Linnaeus)
AICME OF HUATHE
HUATHE

Huathe

HAWTHORN
(Crataegus monogyna
& oxyacantha)
HAWTHORN
(Crataegus uniflora M.)
DUIR

Duir

OAK
(Quercus rubur
or petraea)
LAUREL OAK
(Quercus hemisphaerica)
WATER OAK
(Quercus nigra)
TINNE

Tinne

HOLLY
(Ilex aquifolium)
AMERICAN HOLLY
(Ilex opaca)
TOPAL HOLLY
(Ilex x attenuata Ashe)
CULL

Cull

HAZEL
(Corylus avellana)
AMERICAN HORNBEAM
(Carpinus caroliniana)
QUERT

Quert

APPLE
(Pyrus malus or
sylvestris)
SOUTHERN CRABAPPLE
(Malus angustifolia M.)
AICME OF MUIN
MUIN

VINE
(grape vine)
(Vitis vinifera)
BRAMBLE
(Blackberry)
(Rubus Fruticosa)
MUSCADINE GRAPE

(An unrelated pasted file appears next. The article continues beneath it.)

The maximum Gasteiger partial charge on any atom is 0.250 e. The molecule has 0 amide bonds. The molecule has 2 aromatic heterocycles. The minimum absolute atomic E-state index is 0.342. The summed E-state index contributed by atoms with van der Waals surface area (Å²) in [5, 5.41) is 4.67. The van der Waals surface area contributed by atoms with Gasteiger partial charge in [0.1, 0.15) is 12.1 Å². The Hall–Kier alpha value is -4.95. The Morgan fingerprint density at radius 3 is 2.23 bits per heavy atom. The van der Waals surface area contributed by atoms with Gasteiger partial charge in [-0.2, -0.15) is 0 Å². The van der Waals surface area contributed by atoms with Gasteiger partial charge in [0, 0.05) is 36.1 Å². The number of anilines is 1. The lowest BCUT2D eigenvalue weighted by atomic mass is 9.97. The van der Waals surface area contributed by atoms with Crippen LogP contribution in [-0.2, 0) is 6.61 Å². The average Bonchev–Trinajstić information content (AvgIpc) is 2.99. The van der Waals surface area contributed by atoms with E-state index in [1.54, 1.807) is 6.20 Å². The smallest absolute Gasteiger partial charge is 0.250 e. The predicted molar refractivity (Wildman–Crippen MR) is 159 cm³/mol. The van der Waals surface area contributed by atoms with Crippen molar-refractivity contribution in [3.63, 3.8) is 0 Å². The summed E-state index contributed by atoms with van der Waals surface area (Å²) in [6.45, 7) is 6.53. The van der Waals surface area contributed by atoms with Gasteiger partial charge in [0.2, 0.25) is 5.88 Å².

(Vitus rotundifolia Michx.)
SAND BLACKBERRY
(Rubus cuneifolius)

GORT

Gort

IVY
(Hedera helix)
VIRGINA CREEPER
(Parthenocissus
quinquefolia)
NGETAL

Ngethal

BROOM
(Cytisus scoparius)
REED
(Phragmites australis)
FERN
(Pteridium aquilinum)

SWEETBROOM
(Scoparia dulcis)
SWITCHCANE
(Arundinaria gigantea)
BRACKEN FERN
(Pteridium aquilinum)

STRAIF

Straif

BLACKTHORN
(Prunus spinosa)
HOG or FLATWOODS
PLUM
(Prunus umbellata E.)
RUIS

Ruis

ELDER
(Sambucus nigra)
ELDERBERRY
(Sambucus nigra Canad.)
AICME OF AILM
AILM

Ailm

SCOTS PINE
(Pinus sylvestris)

 

SILVER FIR
(Abies alba)
ELM
(Ulmus glabra)

LONGLEAF PINE
(Pinus palustris Mill.)
SLASH PINE
(Pinus elliottii Engelm.)
LOBLOLLY PINE
(Pinus taeda Linnaeus)
WINGED ELM
(Ulmus alata M.)
OHN (or ONN)

Ohn

FRUZE, GORSE
(Ulex europaneus)
SICKLEPOD
(Senna obtusifolia)
UR (or URA)

HEATHER
(Calluna vulgaris)
HAIRY WICKY
(Kalmia hirsuta Walt.)
EABHA
(or EADHA)

ASPEN
(Populus tremula)
SWEETGUM